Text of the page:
I seem to say this phrase at least once a day: “Life never gets old in Peru.” Something is always happening that is interesting, different or captivating. I had committed to making an appearance at a going away party last Friday, but other than that it promised to be a relatively uneventful, quiet and relaxed night hanging out with the Peruvian guy I’m dating, Marc.
Instead, the night took an abrupt and rather fascinating turn when a mutual friend called Marc to ask for his help – one of his young chickens was badly hurt. We rushed out of the house and I assumed we’d be taking the animal to the vet a couple corners down from my house. It didn’t dawn on me what was intended until we stopped in one of the many little shops along the way and Marc purchased black thread, a scissor and a set of needles. The next stop was the Botica (pharmacy), where an anti-inflammatory usually intended for human consumption was purchased. Marc spoke to the woman and asked what dose he would give to an injured chicken – while I couldn’t understand all of the Spanish, the conversation occurred between them in a manner that suggested this was a perfectly normal topic and that the discussion wasn’t at all out of the ordinary. As I live in a relatively rural area where farms and roaming livestock are a stone’s throw away, this begins to make sense*. I try to imagine the same conversation taking place in a US pharmacy and can only wonder what kind of look I’d get from the pharmacist.
So we arrived at our friends’ and I could feel the blood draining from my face as I walked into the yard at even the idea of being in close proximity to a seriously injured animal. This was noticed with laughter and the comment of “tienes miedo” (roughly – you have fear/you are fearful). Yes, indeed – word was that its chest and stomach were ripped open and I steeled myself to look at the injury full on – I mean, my American friend killed the duck we had on our Thanksgiving celebration a few weeks before. The least I could do was woman up and really look. I mean, I’m in Peru. We settled on the couch, the operation to take place on the coffee table. I took a good look at the injury, felt slightly whoozy and think that any blood that remained really left my face at that point. I never knew one could actually feel the sensation of being as white as a sheet.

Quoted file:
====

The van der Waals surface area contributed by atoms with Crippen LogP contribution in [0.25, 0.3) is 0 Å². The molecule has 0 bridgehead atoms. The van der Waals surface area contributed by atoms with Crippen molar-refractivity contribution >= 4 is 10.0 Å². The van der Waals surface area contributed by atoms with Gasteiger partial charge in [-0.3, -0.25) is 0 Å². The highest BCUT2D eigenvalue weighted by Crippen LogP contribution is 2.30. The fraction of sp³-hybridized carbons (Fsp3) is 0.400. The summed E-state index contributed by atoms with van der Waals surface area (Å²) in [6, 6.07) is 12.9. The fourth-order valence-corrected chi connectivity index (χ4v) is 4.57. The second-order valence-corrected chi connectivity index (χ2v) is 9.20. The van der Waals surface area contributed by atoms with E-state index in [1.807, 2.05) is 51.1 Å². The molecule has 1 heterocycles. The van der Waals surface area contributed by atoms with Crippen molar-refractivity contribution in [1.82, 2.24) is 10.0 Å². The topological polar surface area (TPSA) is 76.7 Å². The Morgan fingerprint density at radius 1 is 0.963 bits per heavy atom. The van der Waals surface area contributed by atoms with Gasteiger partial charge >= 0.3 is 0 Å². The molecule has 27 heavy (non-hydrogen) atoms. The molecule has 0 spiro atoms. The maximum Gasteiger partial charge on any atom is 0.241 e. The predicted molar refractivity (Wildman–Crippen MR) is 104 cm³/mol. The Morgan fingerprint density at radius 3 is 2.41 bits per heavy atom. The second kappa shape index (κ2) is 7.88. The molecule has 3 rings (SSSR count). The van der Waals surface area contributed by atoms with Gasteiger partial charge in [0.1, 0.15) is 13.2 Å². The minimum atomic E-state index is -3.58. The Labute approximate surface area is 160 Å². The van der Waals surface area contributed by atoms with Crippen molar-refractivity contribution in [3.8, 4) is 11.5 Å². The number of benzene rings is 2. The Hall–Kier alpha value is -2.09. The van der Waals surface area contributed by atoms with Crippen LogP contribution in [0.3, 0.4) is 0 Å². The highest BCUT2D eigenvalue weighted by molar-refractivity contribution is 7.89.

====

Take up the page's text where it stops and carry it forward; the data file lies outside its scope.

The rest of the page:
Regardless, I was in much better shape than the chicken and my curiosity mostly began to overcome lightheaded wilting. Our friends tied the feet and held the animal down while Marc prepared needle and thread. The injury was positioned to expose the stomach (Which I had to ask about – “Que es eso?” – “What is this?” with a point of the finger!) so it could be stitched up first. After this Marc closed up the outside wound. The chicken was obviously in a large amount of pain and this was somewhat difficult to watch. During this time a more detached part of my brain marveled that 1) I never thought I’d miss a party to attend an operation on a chicken and 2) I never thought I’d admire/swoon over a guy because he demonstrates prowess in sewing up farm animals.
As far as I know, the chicken was in good shape the next day. Unfortunately I left for a visit to Florida two days later and haven’t heard anything about its condition since. I highly regret not having had any sort of picture taking capability to record the incident but it was the last thing I was thinking about as we rushed out the door. It also seems there is a general lack of chicken photos in my collection despite my constant delight at walking into yards they roam.
*A somewhat related side note: In teaching the usage of “can” and “can’t” to my Basic 1 English students I aimed to pose culturally relevant questions, one of which was “Can your mother grow corn?” – the most popular crop in the Sacred Valley. All eight students answered “Yes, my mother can grow corn”, an answer which might be met with some humor and disbelief in the U.S. To them, it was a completely serious question and answer, reminding me of how much more I have to learn about my new home.